Morocco Calling

June 4, 2015 53 Morocco

Travelling Morocco was one of the most eye-opening few weeks of my life.










The following morning, we met our legend of a guide, Youssef, who we’d found on TripAdvisor, and thank god for that. From there, we saw as much of Morocco as we could feasibly fit in before the rush back home for second semester. Youssef knew all the secret spots and best options for food to eat or activities we wanted to do. Throughout our long drives, he enlightened us on Muslim customs and culture, and what things like covering the head and fasting meant on a fundamental spiritual level, and from a genuine place – not a Western observer’s perspective as we are so used to.

We ended up doing Ramadan with Youssef, with the exception of some water and secret snacks that we took turns at consuming as silently as possible in the back of the car when our stomach-growling got too audible – we couldn’t bring ourselves to eat in the car when he hadn’t eaten anything since a ridiculous hour of the morning. The meal after the sunset prayer call in each city was the best thing we’d ever tasted every day – though admittedly, we never managed to wake ourselves up before sunrise to eat the necessary quantity of bananas to last the day, so cheated with

breakfasts of msemen and jam (which was stupidly delicious for about a week, after which all I wanted was some greens, and all Alex wanted was a chicken burger).

It’s difficult to explain how much impact this kind of culture shock has when you pay attention. Any complaints I heard about travelling in Morocco as a woman disintegrated as soon as I saw the context. Morocco definitely needs to be travelled in the right way – with the right research, the right guide, a good amount of awareness and respect, an open mind, and some kind of hunger to learn something about how other people see the world through a very different lens. Sure, you can travel across the planet and stay in the confines of a resort of incredible luxury with themed decor – each to their own. But, we had some of the greatest experiences just walking around, trying new things (sometimes at the expense of our stomach flora, but whatever), and asking questions.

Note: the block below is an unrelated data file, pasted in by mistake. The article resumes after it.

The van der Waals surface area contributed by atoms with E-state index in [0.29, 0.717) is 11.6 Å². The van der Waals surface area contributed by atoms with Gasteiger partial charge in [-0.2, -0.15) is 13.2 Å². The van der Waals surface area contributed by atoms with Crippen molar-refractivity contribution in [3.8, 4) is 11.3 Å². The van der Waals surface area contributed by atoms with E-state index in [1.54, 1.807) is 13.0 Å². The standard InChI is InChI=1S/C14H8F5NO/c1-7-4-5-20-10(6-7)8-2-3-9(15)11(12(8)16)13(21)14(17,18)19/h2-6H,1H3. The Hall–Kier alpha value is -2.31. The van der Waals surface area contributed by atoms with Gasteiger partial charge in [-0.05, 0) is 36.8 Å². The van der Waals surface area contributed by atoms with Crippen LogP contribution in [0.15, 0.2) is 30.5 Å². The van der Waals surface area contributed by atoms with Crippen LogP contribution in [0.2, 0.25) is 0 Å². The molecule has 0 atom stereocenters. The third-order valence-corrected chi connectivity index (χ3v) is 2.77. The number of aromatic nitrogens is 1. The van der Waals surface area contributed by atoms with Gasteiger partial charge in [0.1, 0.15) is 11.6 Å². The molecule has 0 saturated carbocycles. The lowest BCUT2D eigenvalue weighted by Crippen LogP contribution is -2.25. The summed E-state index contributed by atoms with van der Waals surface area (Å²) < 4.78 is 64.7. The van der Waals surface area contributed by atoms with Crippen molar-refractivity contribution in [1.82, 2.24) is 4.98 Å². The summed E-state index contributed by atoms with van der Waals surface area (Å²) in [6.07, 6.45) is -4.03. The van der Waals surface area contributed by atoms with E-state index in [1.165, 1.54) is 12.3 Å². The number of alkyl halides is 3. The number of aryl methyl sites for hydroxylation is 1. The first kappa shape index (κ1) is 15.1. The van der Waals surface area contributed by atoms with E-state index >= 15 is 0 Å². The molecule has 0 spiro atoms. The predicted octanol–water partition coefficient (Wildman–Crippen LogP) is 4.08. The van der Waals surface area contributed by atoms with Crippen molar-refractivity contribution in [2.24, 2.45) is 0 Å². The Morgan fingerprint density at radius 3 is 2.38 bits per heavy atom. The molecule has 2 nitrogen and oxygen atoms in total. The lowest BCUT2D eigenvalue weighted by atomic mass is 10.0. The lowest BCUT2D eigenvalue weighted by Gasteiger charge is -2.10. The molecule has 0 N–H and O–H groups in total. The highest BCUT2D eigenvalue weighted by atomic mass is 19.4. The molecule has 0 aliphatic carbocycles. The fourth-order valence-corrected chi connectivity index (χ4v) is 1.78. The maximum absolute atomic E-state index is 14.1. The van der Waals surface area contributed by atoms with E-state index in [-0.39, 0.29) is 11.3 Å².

Youssef taught us to do all of that. Hope to see you soon old mate.





  1. Cooling off in the corner of our Riad bedroom in Marrakech after a long day sweating it out, getting lost in the Medina
  2. Silently breathtaking streets of Asilah in North Morocco – we took a day trip here from Tangier
  3. Dreamy local hangout on the coastline highway between Tangier and Asilah
  4. A fountain and cacti at Yves Saint Laurent’s breathtaking Jardin Majorelle home
  5. Camel-trekking through the Sahara with the Desert Men who were the happiest people with the strongest ankles on the planet
  6. After no sleep whatsoever (the dunes spent the night shifting across our campsite), but it was ok because my mate here had all of the chill
  7. Layers of street art in Asilah – I’m dying to go back for their Art Festival which is supposed to be fantastic
  8. Headscarf only came off when nobody else was around, and the photo-op was too good to be true
  9. Dinner grill at the fish markets in Essaouira (the city windier than Chicago)
  10. Handmade rugs drying in an empty back alley in Asilah
  11. A mural at the entrance of blue mountain town, Chefchaouen
  12. Watching kids playing football at sunset in Taghazout after a surf day